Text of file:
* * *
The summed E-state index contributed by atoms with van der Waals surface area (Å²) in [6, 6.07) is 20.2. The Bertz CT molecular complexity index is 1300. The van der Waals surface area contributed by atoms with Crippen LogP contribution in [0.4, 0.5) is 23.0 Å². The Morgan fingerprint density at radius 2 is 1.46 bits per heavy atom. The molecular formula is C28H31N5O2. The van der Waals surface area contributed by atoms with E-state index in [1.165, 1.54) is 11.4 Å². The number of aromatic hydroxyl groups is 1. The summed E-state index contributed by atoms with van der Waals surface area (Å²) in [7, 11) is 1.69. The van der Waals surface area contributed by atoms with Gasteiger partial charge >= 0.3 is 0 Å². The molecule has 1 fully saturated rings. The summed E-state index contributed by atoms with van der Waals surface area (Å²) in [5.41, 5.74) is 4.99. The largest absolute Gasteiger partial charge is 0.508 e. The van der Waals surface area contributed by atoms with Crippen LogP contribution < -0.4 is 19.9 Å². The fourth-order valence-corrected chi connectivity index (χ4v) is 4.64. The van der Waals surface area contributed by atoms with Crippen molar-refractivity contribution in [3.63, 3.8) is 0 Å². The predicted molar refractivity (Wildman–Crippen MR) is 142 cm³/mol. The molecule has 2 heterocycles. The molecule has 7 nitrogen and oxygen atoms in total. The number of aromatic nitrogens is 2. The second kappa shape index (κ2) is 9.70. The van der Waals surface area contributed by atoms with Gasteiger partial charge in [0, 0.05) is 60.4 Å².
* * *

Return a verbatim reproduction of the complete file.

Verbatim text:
The summed E-state index contributed by atoms with van der Waals surface area (Å²) in [6, 6.07) is 20.2. The Bertz CT molecular complexity index is 1300. The van der Waals surface area contributed by atoms with Crippen LogP contribution in [0.4, 0.5) is 23.0 Å². The Morgan fingerprint density at radius 2 is 1.46 bits per heavy atom. The molecular formula is C28H31N5O2. The van der Waals surface area contributed by atoms with E-state index in [1.165, 1.54) is 11.4 Å². The number of aromatic hydroxyl groups is 1. The summed E-state index contributed by atoms with van der Waals surface area (Å²) in [7, 11) is 1.69. The van der Waals surface area contributed by atoms with Gasteiger partial charge >= 0.3 is 0 Å². The molecule has 1 fully saturated rings. The summed E-state index contributed by atoms with van der Waals surface area (Å²) in [5.41, 5.74) is 4.99. The largest absolute Gasteiger partial charge is 0.508 e. The van der Waals surface area contributed by atoms with Crippen LogP contribution < -0.4 is 19.9 Å². The fourth-order valence-corrected chi connectivity index (χ4v) is 4.64. The van der Waals surface area contributed by atoms with Crippen molar-refractivity contribution in [3.63, 3.8) is 0 Å². The predicted molar refractivity (Wildman–Crippen MR) is 142 cm³/mol. The molecule has 2 heterocycles. The molecule has 7 nitrogen and oxygen atoms in total. The number of aromatic nitrogens is 2. The second kappa shape index (κ2) is 9.70. The van der Waals surface area contributed by atoms with Gasteiger partial charge in [0, 0.05) is 60.4 Å².